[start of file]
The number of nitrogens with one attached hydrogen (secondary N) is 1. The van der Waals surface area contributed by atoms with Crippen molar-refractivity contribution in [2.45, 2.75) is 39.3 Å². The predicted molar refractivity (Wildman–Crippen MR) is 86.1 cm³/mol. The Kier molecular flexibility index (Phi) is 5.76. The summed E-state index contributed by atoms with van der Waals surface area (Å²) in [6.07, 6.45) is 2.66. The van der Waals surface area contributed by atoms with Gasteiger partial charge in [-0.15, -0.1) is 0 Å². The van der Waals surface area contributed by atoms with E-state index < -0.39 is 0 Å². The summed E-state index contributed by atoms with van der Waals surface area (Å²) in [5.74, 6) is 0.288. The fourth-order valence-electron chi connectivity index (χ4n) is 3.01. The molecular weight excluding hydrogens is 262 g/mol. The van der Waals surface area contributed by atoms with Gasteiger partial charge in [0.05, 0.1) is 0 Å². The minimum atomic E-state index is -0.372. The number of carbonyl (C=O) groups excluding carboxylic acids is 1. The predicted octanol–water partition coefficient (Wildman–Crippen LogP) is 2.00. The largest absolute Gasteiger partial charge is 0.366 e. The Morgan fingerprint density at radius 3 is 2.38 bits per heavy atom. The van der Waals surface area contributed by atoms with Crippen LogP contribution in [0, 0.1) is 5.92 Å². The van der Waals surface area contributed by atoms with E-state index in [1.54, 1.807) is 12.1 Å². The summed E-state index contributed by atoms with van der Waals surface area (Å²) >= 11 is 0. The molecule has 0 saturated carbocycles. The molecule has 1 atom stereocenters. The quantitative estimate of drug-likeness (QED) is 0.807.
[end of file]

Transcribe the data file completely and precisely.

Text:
The number of nitrogens with one attached hydrogen (secondary N) is 1. The van der Waals surface area contributed by atoms with Crippen molar-refractivity contribution in [2.45, 2.75) is 39.3 Å². The predicted molar refractivity (Wildman–Crippen MR) is 86.1 cm³/mol. The Kier molecular flexibility index (Phi) is 5.76. The summed E-state index contributed by atoms with van der Waals surface area (Å²) in [6.07, 6.45) is 2.66. The van der Waals surface area contributed by atoms with Gasteiger partial charge in [-0.15, -0.1) is 0 Å². The van der Waals surface area contributed by atoms with E-state index < -0.39 is 0 Å². The summed E-state index contributed by atoms with van der Waals surface area (Å²) in [5.74, 6) is 0.288. The fourth-order valence-electron chi connectivity index (χ4n) is 3.01. The molecular weight excluding hydrogens is 262 g/mol. The van der Waals surface area contributed by atoms with Gasteiger partial charge in [0.05, 0.1) is 0 Å². The minimum atomic E-state index is -0.372. The number of carbonyl (C=O) groups excluding carboxylic acids is 1. The predicted octanol–water partition coefficient (Wildman–Crippen LogP) is 2.00. The largest absolute Gasteiger partial charge is 0.366 e. The Morgan fingerprint density at radius 3 is 2.38 bits per heavy atom. The van der Waals surface area contributed by atoms with Crippen LogP contribution in [0, 0.1) is 5.92 Å². The van der Waals surface area contributed by atoms with E-state index in [1.54, 1.807) is 12.1 Å². The summed E-state index contributed by atoms with van der Waals surface area (Å²) >= 11 is 0. The molecule has 0 saturated carbocycles. The molecule has 1 atom stereocenters. The quantitative estimate of drug-likeness (QED) is 0.807.